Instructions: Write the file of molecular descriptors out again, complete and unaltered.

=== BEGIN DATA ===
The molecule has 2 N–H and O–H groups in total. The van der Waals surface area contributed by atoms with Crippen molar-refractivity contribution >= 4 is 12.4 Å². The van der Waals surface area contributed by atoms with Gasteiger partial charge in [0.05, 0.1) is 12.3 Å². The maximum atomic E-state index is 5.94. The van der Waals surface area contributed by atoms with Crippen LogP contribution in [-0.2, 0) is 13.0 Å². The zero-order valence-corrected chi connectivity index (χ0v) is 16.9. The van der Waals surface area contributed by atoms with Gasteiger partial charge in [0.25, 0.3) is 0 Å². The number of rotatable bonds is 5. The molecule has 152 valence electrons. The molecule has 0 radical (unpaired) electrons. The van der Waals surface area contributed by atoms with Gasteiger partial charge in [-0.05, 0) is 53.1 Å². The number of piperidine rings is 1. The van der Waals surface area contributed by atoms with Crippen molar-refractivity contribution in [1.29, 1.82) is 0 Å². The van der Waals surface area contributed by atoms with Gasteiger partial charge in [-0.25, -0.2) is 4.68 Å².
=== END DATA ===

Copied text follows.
The molecule has 2 N–H and O–H groups in total. The van der Waals surface area contributed by atoms with Crippen molar-refractivity contribution >= 4 is 12.4 Å². The van der Waals surface area contributed by atoms with Gasteiger partial charge in [0.05, 0.1) is 12.3 Å². The maximum atomic E-state index is 5.94. The van der Waals surface area contributed by atoms with Crippen LogP contribution in [-0.2, 0) is 13.0 Å². The zero-order valence-corrected chi connectivity index (χ0v) is 16.9. The van der Waals surface area contributed by atoms with Gasteiger partial charge in [0.25, 0.3) is 0 Å². The number of rotatable bonds is 5. The molecule has 152 valence electrons. The molecule has 0 radical (unpaired) electrons. The van der Waals surface area contributed by atoms with Gasteiger partial charge in [-0.05, 0) is 53.1 Å². The number of piperidine rings is 1. The van der Waals surface area contributed by atoms with Crippen molar-refractivity contribution in [1.29, 1.82) is 0 Å². The van der Waals surface area contributed by atoms with Gasteiger partial charge in [-0.25, -0.2) is 4.68 Å².